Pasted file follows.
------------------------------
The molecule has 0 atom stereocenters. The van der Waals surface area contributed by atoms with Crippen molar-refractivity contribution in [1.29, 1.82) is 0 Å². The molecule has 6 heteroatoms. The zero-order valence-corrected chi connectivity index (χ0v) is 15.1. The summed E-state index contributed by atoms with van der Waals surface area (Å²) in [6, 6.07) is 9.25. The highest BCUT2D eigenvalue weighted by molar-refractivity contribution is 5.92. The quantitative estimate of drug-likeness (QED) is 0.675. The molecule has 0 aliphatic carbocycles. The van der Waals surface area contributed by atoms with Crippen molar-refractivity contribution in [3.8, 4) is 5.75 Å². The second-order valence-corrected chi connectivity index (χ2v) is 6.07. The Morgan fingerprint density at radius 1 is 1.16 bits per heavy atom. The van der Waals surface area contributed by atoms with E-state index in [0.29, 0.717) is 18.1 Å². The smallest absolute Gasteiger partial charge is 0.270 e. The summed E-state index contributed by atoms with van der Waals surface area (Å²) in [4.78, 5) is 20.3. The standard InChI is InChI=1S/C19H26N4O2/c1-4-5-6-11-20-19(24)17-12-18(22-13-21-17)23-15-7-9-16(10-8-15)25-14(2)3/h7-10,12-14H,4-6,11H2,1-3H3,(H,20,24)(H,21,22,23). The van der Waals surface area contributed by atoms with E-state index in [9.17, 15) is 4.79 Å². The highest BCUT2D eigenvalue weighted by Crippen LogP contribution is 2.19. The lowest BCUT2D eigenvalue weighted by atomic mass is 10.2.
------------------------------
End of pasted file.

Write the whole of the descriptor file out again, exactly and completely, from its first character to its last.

The molecule has 0 atom stereocenters. The van der Waals surface area contributed by atoms with Crippen molar-refractivity contribution in [1.29, 1.82) is 0 Å². The molecule has 6 heteroatoms. The zero-order valence-corrected chi connectivity index (χ0v) is 15.1. The summed E-state index contributed by atoms with van der Waals surface area (Å²) in [6, 6.07) is 9.25. The highest BCUT2D eigenvalue weighted by molar-refractivity contribution is 5.92. The quantitative estimate of drug-likeness (QED) is 0.675. The molecule has 0 aliphatic carbocycles. The van der Waals surface area contributed by atoms with Crippen molar-refractivity contribution in [3.8, 4) is 5.75 Å². The second-order valence-corrected chi connectivity index (χ2v) is 6.07. The Morgan fingerprint density at radius 1 is 1.16 bits per heavy atom. The van der Waals surface area contributed by atoms with E-state index in [0.29, 0.717) is 18.1 Å². The smallest absolute Gasteiger partial charge is 0.270 e. The summed E-state index contributed by atoms with van der Waals surface area (Å²) in [4.78, 5) is 20.3. The standard InChI is InChI=1S/C19H26N4O2/c1-4-5-6-11-20-19(24)17-12-18(22-13-21-17)23-15-7-9-16(10-8-15)25-14(2)3/h7-10,12-14H,4-6,11H2,1-3H3,(H,20,24)(H,21,22,23). The van der Waals surface area contributed by atoms with E-state index in [9.17, 15) is 4.79 Å². The highest BCUT2D eigenvalue weighted by Crippen LogP contribution is 2.19. The lowest BCUT2D eigenvalue weighted by atomic mass is 10.2.